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Discussion Starter #1
Hi,

Engine cuts out when I press the clutch and break to stop.

Only happens in the first few minutes of driving and the battery warning light comes on when it happens.

Doesn't happen every time only once every few days.

It only started happening when the car wouldn't recognise key immobilizer. Took it to a garage and they reprogrammed the ECU codes (or something like that - I only remember ECU and codes being mentioned.

I have since taken it back to the garage for an MOT and service and asked if they could try and sort out the engine cutting out.

Garage said they tried the fault codes and couldn't find any problems and they didn't know of any other way to try and diagnose the problem.

After looking around on the internet I suspect the ECU as people have had a similar problem and said the ECU was the source.

Is the ECU something that is easy to replace?

Is there a case for arguing the garage who reprogrammed the ECU should carry out the work as the problem only started after they done work on the car?

Any further advice on possible sources of the problem?

Thanks.
 

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Try reseting the ecu .... leave the negative terminal off the batrery over night see if that gers rid of stored engine codes
 

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Depends on the model / year. Most of them disconnecting the battery won't reset the ECU.

It's no good guessing on possible cause without knowing the model / year. Some have idle control valves, others do it via the ECU controlling the throttle body. So without more information it's anyone's guess.
 

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Discussion Starter #4
Its a 1.4 SXi 16v 3-Door - 2007 (07).

49,000 on the clock.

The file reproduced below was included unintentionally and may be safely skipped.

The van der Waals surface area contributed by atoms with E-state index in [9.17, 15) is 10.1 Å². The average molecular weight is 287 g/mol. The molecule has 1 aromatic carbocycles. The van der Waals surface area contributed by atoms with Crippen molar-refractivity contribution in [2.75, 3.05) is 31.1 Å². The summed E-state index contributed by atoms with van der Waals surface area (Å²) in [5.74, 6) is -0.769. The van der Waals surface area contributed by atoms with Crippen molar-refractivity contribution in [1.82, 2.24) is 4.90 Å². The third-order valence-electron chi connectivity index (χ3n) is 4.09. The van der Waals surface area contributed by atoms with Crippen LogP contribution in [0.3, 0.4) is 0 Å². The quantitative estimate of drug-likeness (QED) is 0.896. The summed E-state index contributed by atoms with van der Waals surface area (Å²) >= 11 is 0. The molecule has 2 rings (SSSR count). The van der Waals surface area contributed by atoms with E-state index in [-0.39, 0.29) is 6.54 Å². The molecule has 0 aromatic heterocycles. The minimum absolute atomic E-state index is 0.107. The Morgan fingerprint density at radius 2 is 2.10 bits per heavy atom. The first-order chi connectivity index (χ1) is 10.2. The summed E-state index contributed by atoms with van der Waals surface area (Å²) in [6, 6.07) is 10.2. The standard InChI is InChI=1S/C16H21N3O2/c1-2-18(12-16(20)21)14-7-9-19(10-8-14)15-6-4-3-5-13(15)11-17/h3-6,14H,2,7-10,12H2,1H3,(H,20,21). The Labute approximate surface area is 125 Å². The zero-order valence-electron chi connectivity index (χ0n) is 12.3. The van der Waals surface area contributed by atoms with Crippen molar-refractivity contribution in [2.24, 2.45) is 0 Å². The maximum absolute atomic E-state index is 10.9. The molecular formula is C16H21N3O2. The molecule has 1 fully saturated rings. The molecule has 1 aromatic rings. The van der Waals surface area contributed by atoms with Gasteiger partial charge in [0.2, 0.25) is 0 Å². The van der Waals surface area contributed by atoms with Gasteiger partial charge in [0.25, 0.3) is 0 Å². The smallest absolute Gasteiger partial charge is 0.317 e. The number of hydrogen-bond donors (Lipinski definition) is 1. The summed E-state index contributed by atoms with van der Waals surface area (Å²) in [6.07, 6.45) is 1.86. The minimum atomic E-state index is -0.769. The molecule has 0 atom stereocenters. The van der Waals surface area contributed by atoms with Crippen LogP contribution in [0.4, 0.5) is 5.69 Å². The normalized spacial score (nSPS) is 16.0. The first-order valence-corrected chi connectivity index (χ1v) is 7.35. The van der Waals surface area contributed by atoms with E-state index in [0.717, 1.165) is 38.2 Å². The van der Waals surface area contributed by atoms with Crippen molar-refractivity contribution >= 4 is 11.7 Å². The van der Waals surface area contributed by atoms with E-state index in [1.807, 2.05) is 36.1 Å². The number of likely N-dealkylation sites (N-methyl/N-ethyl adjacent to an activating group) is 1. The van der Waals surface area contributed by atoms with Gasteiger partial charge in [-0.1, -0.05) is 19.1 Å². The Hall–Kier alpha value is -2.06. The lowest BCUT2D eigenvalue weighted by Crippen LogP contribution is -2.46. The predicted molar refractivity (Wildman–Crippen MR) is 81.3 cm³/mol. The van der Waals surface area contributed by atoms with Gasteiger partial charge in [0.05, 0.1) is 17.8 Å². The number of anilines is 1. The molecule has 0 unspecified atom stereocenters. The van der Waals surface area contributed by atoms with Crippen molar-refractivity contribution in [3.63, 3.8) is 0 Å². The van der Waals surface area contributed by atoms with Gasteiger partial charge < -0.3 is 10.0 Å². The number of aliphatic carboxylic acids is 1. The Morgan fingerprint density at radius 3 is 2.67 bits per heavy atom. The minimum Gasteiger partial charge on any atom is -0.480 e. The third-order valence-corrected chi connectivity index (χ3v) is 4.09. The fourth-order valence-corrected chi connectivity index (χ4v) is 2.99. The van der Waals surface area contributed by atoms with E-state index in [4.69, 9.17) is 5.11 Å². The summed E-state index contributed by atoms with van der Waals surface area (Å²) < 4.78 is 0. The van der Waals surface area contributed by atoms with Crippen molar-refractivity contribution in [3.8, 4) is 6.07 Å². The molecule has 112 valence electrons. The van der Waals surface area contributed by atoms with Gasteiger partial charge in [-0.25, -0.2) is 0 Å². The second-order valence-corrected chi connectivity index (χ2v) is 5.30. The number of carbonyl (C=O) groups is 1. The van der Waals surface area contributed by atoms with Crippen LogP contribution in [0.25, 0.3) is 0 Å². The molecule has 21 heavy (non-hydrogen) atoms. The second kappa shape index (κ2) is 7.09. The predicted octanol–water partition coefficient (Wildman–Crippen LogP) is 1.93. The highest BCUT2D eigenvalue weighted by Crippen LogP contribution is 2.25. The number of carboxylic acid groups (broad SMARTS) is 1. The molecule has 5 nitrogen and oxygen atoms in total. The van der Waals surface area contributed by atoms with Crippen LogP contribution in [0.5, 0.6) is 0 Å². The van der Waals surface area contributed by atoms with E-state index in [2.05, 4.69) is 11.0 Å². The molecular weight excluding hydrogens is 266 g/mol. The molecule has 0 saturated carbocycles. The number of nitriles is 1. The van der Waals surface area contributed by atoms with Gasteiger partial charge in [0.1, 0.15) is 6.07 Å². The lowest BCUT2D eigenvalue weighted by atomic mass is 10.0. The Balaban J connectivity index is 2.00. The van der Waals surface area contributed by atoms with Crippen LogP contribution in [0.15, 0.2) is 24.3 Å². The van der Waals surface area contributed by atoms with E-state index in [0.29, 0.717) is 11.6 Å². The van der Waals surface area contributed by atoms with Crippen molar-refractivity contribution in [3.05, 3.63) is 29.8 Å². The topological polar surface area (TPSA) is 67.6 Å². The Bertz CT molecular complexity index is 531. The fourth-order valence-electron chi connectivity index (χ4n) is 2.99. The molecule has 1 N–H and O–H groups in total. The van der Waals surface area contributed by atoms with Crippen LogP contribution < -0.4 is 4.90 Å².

I've also noticed the engine isn't running as smoothly as it should when accelerating from a standing start. The engine goes through slight jerky movements until it gets up to about 50 mph.

I realise there is probably a few things that could be the issue but I'm reluctant to hand it over to a mechanic without narrowing it down a bit or if there's something I could try myself first.

Adam
 

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Discussion Starter #5
I should point out that the dealer has looked at the car and checked the fault codes and couldn't find any problem.

I've been told by one mechanic this means I have a big problem and he wouldn't even look at it as he didn't see the point if the dealer couldn't find the problem.

As you can tell i'm not experienced in self repair or particularly knowledgeable with cars.

I'm thinking of just going big early and using the car in a part-exchange deal before it completely gives way - does this sound sensible or is it pushing the panic button too early?
 

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Ok - well a 2007 won't clear codes by disconnecting the battery, you need a reader for that. If you've got a laptop buy yourself Opcom (about £30) it will do most things a dealer can do, and often more than a generic reader at an independent workshop.

Don't panic at a mechanic saying it can't be mended. The problem is that workshops have to charge by the hour for labour and tracking down a problem that isn't shown as a fault code can take time. People don't want to pay for that time so workshops try not to take on that kind of work.

It's probably best to find a good garage and stick with them, they get to know you and the car and everyone is better off. However, since that seems not to be the case it's worth looking around to see if there is a workshop where they know the Corsa engine better. Personally I'd begin by cleaning the throttle body - it's often beneficial on that year since the idle is controlled by the ECU working the throttle body. If the TB gets mucky and sticky (and they do) then the ECU can't work the idle right.

That might also account for the issue on acceleration - since it's a fly-by-wire system. Do one thing at a time and see what difference it makes.

The other thing of course is to make sure its basic service items are all in good order.
 

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Don't let anyone try to sell you a new ECU, these things are rarely the cause of a problem (thankfully, as they are VERY expensive!)
As already said, there are plenty of faults which don't (can't) throw up a fault code. It is a case of working through the system, if you replace components, start with the cheap/simple ones.
I would never advise selling on the car in order to get rid of the fault, for a start, no one would want to pay much for it, also there is nothing to say that your next car will be much better.
Ask around your area for a reliable garage - One who will do a good job of work without trying to pull the wool over your eyes and sell you additional, un-required work, there are some about BUT there are also some cowboys.

Regards.
 
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